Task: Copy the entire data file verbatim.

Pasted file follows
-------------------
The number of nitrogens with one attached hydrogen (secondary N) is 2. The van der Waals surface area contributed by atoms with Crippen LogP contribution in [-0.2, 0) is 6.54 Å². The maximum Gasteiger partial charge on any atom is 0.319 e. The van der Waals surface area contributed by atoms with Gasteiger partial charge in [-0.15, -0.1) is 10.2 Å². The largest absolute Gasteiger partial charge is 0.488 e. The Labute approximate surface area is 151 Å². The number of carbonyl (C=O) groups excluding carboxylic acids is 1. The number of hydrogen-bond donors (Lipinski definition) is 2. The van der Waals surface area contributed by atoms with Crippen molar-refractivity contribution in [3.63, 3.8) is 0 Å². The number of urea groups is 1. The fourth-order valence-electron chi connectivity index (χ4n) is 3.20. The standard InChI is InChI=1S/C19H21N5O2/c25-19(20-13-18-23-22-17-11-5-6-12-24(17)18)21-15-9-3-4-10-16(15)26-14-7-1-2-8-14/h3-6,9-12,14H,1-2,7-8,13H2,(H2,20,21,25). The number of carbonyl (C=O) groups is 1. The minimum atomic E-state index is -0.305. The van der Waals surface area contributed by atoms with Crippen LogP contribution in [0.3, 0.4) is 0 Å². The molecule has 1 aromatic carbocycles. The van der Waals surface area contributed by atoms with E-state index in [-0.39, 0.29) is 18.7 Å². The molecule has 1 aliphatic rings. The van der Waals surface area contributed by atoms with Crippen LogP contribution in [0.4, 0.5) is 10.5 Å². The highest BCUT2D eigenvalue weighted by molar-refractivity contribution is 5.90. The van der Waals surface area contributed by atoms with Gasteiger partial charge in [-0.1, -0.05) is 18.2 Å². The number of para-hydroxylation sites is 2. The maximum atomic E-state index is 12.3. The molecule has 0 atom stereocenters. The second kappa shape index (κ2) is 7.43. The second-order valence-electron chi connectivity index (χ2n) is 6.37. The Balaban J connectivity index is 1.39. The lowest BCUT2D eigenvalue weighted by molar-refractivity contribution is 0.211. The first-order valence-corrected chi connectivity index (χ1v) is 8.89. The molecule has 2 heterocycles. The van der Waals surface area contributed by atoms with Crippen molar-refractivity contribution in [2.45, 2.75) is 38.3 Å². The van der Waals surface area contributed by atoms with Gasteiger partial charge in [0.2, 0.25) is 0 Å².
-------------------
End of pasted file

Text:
The number of nitrogens with one attached hydrogen (secondary N) is 2. The van der Waals surface area contributed by atoms with Crippen LogP contribution in [-0.2, 0) is 6.54 Å². The maximum Gasteiger partial charge on any atom is 0.319 e. The van der Waals surface area contributed by atoms with Gasteiger partial charge in [-0.15, -0.1) is 10.2 Å². The largest absolute Gasteiger partial charge is 0.488 e. The Labute approximate surface area is 151 Å². The number of carbonyl (C=O) groups excluding carboxylic acids is 1. The number of hydrogen-bond donors (Lipinski definition) is 2. The van der Waals surface area contributed by atoms with Crippen molar-refractivity contribution in [3.63, 3.8) is 0 Å². The number of urea groups is 1. The fourth-order valence-electron chi connectivity index (χ4n) is 3.20. The standard InChI is InChI=1S/C19H21N5O2/c25-19(20-13-18-23-22-17-11-5-6-12-24(17)18)21-15-9-3-4-10-16(15)26-14-7-1-2-8-14/h3-6,9-12,14H,1-2,7-8,13H2,(H2,20,21,25). The number of carbonyl (C=O) groups is 1. The minimum atomic E-state index is -0.305. The van der Waals surface area contributed by atoms with Crippen LogP contribution in [0.3, 0.4) is 0 Å². The molecule has 1 aromatic carbocycles. The van der Waals surface area contributed by atoms with E-state index in [-0.39, 0.29) is 18.7 Å². The molecule has 1 aliphatic rings. The van der Waals surface area contributed by atoms with Crippen LogP contribution in [0.4, 0.5) is 10.5 Å². The highest BCUT2D eigenvalue weighted by molar-refractivity contribution is 5.90. The van der Waals surface area contributed by atoms with Gasteiger partial charge in [-0.1, -0.05) is 18.2 Å². The number of para-hydroxylation sites is 2. The maximum atomic E-state index is 12.3. The molecule has 0 atom stereocenters. The second kappa shape index (κ2) is 7.43. The second-order valence-electron chi connectivity index (χ2n) is 6.37. The Balaban J connectivity index is 1.39. The lowest BCUT2D eigenvalue weighted by molar-refractivity contribution is 0.211. The first-order valence-corrected chi connectivity index (χ1v) is 8.89. The molecule has 2 heterocycles. The van der Waals surface area contributed by atoms with Crippen molar-refractivity contribution in [2.45, 2.75) is 38.3 Å². The van der Waals surface area contributed by atoms with Gasteiger partial charge in [0.2, 0.25) is 0 Å².